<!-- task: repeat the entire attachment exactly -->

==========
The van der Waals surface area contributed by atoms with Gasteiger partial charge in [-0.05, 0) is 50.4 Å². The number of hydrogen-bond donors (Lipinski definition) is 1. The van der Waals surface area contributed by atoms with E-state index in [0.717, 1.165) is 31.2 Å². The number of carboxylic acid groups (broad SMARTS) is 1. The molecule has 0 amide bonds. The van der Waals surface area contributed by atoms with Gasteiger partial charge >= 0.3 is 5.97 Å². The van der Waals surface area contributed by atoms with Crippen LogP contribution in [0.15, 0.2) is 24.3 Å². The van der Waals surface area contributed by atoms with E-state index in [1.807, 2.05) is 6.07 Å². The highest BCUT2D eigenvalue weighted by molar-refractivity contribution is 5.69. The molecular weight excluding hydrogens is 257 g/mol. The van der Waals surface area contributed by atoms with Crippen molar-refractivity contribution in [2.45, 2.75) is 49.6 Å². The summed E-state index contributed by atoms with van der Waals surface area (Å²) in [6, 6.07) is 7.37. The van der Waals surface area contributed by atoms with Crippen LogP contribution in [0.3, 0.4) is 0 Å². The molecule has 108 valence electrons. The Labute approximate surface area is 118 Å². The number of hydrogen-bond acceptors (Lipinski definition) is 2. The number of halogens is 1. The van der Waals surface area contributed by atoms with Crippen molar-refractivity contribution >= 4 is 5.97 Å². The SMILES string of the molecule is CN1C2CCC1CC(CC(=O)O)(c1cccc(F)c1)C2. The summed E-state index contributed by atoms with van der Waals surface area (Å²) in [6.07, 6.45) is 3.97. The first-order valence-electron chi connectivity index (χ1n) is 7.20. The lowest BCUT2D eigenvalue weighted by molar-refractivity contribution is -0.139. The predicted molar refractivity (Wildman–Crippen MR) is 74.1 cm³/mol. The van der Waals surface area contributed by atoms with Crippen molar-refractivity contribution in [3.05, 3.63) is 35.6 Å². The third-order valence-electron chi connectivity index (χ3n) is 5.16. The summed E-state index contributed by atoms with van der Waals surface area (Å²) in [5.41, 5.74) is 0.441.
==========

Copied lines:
The van der Waals surface area contributed by atoms with Gasteiger partial charge in [-0.05, 0) is 50.4 Å². The number of hydrogen-bond donors (Lipinski definition) is 1. The van der Waals surface area contributed by atoms with E-state index in [0.717, 1.165) is 31.2 Å². The number of carboxylic acid groups (broad SMARTS) is 1. The molecule has 0 amide bonds. The van der Waals surface area contributed by atoms with Gasteiger partial charge >= 0.3 is 5.97 Å². The van der Waals surface area contributed by atoms with Crippen LogP contribution in [0.15, 0.2) is 24.3 Å². The van der Waals surface area contributed by atoms with E-state index in [1.807, 2.05) is 6.07 Å². The highest BCUT2D eigenvalue weighted by molar-refractivity contribution is 5.69. The molecular weight excluding hydrogens is 257 g/mol. The van der Waals surface area contributed by atoms with Crippen molar-refractivity contribution in [2.45, 2.75) is 49.6 Å². The summed E-state index contributed by atoms with van der Waals surface area (Å²) in [6, 6.07) is 7.37. The van der Waals surface area contributed by atoms with Crippen LogP contribution in [0.3, 0.4) is 0 Å². The molecule has 108 valence electrons. The Labute approximate surface area is 118 Å². The number of hydrogen-bond acceptors (Lipinski definition) is 2. The number of halogens is 1. The van der Waals surface area contributed by atoms with Crippen molar-refractivity contribution >= 4 is 5.97 Å². The SMILES string of the molecule is CN1C2CCC1CC(CC(=O)O)(c1cccc(F)c1)C2. The summed E-state index contributed by atoms with van der Waals surface area (Å²) in [6.07, 6.45) is 3.97. The first-order valence-electron chi connectivity index (χ1n) is 7.20. The lowest BCUT2D eigenvalue weighted by molar-refractivity contribution is -0.139. The predicted molar refractivity (Wildman–Crippen MR) is 74.1 cm³/mol. The van der Waals surface area contributed by atoms with Crippen molar-refractivity contribution in [3.05, 3.63) is 35.6 Å². The third-order valence-electron chi connectivity index (χ3n) is 5.16. The summed E-state index contributed by atoms with van der Waals surface area (Å²) in [5.41, 5.74) is 0.441.